Here's Berkeley's course description of Ethnic Studies 198: The Prop. 209 Project:
SPRING 2006 DIVERSITY RESEARCH SEMINARS FOR UNDERGRADUATES
Application Deadline: Wednesday January 18 (details on how to apply below)
The Office of the Vice Provost for Undergraduate Education is pleased to announce a
unique opportunity for Berkeley undergraduates to participate in an action research
seminar designed to enhance the campus's understanding of issues of diversity and
Seminars will be taught by Berkeley faculty in collaboration with staff in campus units
working to promote a climate of inclusion on the Berkeley campus and beyond. Each
two-unit seminar will be limited to 12 students. Either individually or in teams, students
will tackle one or more research questions on a diversity-related topic described below.
The research findings will be presented to Chancellor Birgeneau, senior campus
administrators, and other campus and community stakeholders at the end of the semester
and will help inform campus policy decisions and initiatives regarding diversity and
Two seminars will be offered in Spring 2006:
Ethnic Studies 198: The Prop. 209 Project
CoInstructors: Professor David Montejano, Ethnic Studies; Professor Taeku Lee,
Time: Tuesday 4-6 PM (first class meets on January 24)
Location: Shorb House Conference Room, 2547 Channing Way @ Bowditch
Number of Units: 2
Course Enrollment: 12
Requirements: Students must have completed a minimum of 60 units.
Course Description: In the 1990s, California voters passed a series of "anti-diversity"
referenda - the "anti-immigrant" Prop. 187 in 1994, the "anti-affirmative action" Prop.
209 in 1996, and the "anti-bilingual education" Prop. 227 in 1998. Many have interpreted
these results as a backlash against the rapid demographic changes taking place in the
State. In this research seminar, we will examine this hypothesis-and also speculate about
possible antidotes. Taking Prop. 209 as our chief case study, we will explore the various
facets that made this campaign a successful one, including looking at the weaknesses of
the "pro-affirmative action" campaign. In the first part of the course, you will map out
the likely geography of anti-diversity, pro-diversity and swing districts in the State. In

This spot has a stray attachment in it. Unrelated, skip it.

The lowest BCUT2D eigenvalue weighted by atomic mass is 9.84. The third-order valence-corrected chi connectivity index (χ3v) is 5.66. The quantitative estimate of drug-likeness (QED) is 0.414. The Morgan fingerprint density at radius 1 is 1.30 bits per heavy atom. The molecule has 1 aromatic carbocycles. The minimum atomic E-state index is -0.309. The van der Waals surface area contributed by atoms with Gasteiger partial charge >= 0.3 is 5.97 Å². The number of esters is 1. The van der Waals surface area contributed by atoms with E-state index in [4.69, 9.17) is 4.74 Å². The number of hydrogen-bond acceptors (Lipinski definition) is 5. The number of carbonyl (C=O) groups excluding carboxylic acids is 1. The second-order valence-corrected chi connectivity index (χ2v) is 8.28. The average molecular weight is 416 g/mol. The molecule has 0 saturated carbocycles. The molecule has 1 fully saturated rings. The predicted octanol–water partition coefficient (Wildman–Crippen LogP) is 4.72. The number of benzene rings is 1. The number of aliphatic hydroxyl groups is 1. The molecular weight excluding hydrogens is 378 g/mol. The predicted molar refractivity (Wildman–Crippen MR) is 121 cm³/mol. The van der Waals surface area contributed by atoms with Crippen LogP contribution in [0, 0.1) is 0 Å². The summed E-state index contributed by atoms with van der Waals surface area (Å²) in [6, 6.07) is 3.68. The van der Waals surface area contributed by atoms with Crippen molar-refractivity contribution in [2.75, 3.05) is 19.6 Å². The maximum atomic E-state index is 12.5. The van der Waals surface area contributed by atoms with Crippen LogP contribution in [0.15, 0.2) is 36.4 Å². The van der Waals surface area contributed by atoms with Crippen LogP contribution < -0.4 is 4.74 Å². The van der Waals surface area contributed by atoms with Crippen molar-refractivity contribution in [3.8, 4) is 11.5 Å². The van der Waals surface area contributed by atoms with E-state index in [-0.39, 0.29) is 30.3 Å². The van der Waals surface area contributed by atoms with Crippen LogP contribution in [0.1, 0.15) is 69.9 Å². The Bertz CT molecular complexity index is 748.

the second part of the course, you will use this analysis to craft a political strategy for a
successful "pro-diversity" initiative in the State. What kind of voter turnouts would be
necessary, what kind of campaign would have to be mounted, what "framings" of
affirmative action policies are most likely to succeed, what contextual factors have to be
in place, and so forth? This second part of the class will allow for considerable creativity
on your part. Projects will be evaluated on an individual basis. A presentation of each
project will take place at the end of the semester.
The other research seminar centers on charting the success of transfer students.
Here's the policy that forbids University of California schools from offering such blatantly ideological courses as Ethnic Studies 198.
POLICY ON COURSE CONTENT
Approved June 19, 1970
Amended September 22, 2005
Students who enroll on the campuses of the University of California are parties to a moral and contractual relationship in which the University, on its side, is obligated to provide quality education, to recognize student achievement with grades and degrees which have an accepted meaning for transfer to other institutions, for graduate work, and for careers. The Regents are responsible to the people, to the faculty, and to the students to see that the University is faithful to this contract. They have the responsibility to see that the value of the diploma is not diluted, that it maintain its meaning to graduates and to future employers. They are responsible to ensure that public confidence in the University is justified. And they are responsible to see that the University remain aloof from politics and never function as an instrument for the advance of partisan interest. Misuse of the classroom by, for example, allowing it to be used for political indoctrination, for purposes other than those for which the course was constituted, or for providing grades without commensurate and appropriate student achievement, constitutes misuse of the University as an institution.